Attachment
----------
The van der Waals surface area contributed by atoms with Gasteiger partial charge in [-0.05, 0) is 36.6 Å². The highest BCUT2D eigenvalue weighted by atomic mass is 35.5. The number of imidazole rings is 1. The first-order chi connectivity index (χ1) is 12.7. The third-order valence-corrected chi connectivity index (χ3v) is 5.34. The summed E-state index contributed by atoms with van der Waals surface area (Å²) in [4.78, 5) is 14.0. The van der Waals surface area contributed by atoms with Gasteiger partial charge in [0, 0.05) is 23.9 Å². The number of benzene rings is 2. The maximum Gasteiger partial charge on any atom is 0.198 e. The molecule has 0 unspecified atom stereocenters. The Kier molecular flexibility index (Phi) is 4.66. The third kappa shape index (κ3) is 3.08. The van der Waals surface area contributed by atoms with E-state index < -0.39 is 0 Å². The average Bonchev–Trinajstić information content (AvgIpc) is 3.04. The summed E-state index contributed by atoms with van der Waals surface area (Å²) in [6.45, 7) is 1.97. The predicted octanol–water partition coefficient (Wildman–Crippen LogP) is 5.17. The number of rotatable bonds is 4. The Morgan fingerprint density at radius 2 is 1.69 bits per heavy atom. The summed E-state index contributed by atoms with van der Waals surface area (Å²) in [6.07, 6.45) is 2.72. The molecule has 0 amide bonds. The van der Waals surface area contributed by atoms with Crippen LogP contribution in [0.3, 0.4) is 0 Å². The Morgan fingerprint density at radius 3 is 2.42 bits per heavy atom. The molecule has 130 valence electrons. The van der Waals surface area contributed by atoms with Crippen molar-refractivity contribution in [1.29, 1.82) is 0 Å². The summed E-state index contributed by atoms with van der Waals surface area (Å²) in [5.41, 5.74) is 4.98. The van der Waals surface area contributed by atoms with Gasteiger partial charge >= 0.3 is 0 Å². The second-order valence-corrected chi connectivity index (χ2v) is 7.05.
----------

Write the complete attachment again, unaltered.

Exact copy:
The van der Waals surface area contributed by atoms with Gasteiger partial charge in [-0.05, 0) is 36.6 Å². The highest BCUT2D eigenvalue weighted by atomic mass is 35.5. The number of imidazole rings is 1. The first-order chi connectivity index (χ1) is 12.7. The third-order valence-corrected chi connectivity index (χ3v) is 5.34. The summed E-state index contributed by atoms with van der Waals surface area (Å²) in [4.78, 5) is 14.0. The van der Waals surface area contributed by atoms with Gasteiger partial charge in [0, 0.05) is 23.9 Å². The number of benzene rings is 2. The maximum Gasteiger partial charge on any atom is 0.198 e. The molecule has 0 unspecified atom stereocenters. The Kier molecular flexibility index (Phi) is 4.66. The third kappa shape index (κ3) is 3.08. The van der Waals surface area contributed by atoms with E-state index < -0.39 is 0 Å². The average Bonchev–Trinajstić information content (AvgIpc) is 3.04. The summed E-state index contributed by atoms with van der Waals surface area (Å²) in [6.45, 7) is 1.97. The predicted octanol–water partition coefficient (Wildman–Crippen LogP) is 5.17. The number of rotatable bonds is 4. The Morgan fingerprint density at radius 2 is 1.69 bits per heavy atom. The summed E-state index contributed by atoms with van der Waals surface area (Å²) in [6.07, 6.45) is 2.72. The molecule has 0 amide bonds. The van der Waals surface area contributed by atoms with Crippen LogP contribution in [0.3, 0.4) is 0 Å². The Morgan fingerprint density at radius 3 is 2.42 bits per heavy atom. The molecule has 130 valence electrons. The van der Waals surface area contributed by atoms with Crippen molar-refractivity contribution in [1.29, 1.82) is 0 Å². The summed E-state index contributed by atoms with van der Waals surface area (Å²) in [5.41, 5.74) is 4.98. The van der Waals surface area contributed by atoms with Gasteiger partial charge >= 0.3 is 0 Å². The second-order valence-corrected chi connectivity index (χ2v) is 7.05.